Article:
Last week I was invited to speak about my latest book, Transforming Post-Catholic Ireland: Religious Practice in Late Modernity,’ at the Annual General Meeting of the Fermanagh Churches Forum (FCF) at the Bridge Centre, Enniskillen.
FCF was one of the main case studies in the book, so I was delighted to be able to speak with people from the group in such an inviting and open environment. During my research, I had observed activities and conducted interviews with people associated with FCF. The group served as a prime example of ‘extra-institutional religion’ – a small, flexible organization on the margins of ‘traditional’ religion that is trying to promote reconciliation between Christians on this island.
You can click here to read the full talk: fcf-transforming-talk
The talk includes my definitions of ‘post-Catholic Ireland’ and ‘extra-institutional’, as well as examples of how FCF contributes to personal transformations, promotes reconciliation, and has contributed to a normalization of ecumenism in the wider community.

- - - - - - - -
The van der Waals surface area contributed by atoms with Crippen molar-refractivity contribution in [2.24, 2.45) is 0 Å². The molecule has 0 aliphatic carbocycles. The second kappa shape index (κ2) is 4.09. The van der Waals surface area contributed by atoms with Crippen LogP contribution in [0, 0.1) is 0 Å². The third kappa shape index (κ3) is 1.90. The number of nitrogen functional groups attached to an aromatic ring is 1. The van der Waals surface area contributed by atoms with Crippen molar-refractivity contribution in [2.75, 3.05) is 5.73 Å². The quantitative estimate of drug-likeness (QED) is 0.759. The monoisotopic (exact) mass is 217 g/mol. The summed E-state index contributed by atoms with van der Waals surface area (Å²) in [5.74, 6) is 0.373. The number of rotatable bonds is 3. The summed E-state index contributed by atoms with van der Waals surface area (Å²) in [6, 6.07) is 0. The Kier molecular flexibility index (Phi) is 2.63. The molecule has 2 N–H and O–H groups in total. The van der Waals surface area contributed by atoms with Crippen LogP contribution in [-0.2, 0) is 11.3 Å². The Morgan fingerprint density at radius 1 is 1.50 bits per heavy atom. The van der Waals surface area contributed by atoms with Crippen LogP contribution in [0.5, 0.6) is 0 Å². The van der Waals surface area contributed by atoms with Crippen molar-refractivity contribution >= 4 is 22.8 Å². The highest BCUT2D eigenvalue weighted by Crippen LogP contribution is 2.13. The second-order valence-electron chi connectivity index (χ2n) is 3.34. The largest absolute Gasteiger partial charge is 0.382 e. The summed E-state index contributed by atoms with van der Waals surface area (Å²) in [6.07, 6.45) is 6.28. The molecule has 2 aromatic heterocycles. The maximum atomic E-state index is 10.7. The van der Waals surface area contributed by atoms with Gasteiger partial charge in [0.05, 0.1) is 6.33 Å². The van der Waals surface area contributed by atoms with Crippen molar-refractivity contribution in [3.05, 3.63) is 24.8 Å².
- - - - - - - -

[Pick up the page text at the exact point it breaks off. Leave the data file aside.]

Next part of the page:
One aspect of my research on FCF which was particularly interesting was how concerned they were to maintain good relationships with the ‘institutional churches.’ In response to an earlier draft of the chapter in the book, one member had emailed me this feedback:
I think there is undoubtedly a valuable place for the ‘extra-institutionals’ but I think their greatest strength could be in revitalizing the institutional church, which is what I believe nearly all FCF would support. . . . Our institutional churches provide us with a spiritual home where the support of others who are also struggling along their spiritual paths helps enormously. All of our churches are flawed and need change but to me their central importance remains.
At the conclusion of the AGM, a local clergyman remarked that my findings were especially challenging for people in his position – representatives of the institutional churches. I hope the book can help serve as the start of constructive conversations between representatives of the institutional churches, and committed Christians who feel they must work outside of the institutions in order to effectively live out their Christian vocations in areas such as peacebuilding, reconciliation and social justice.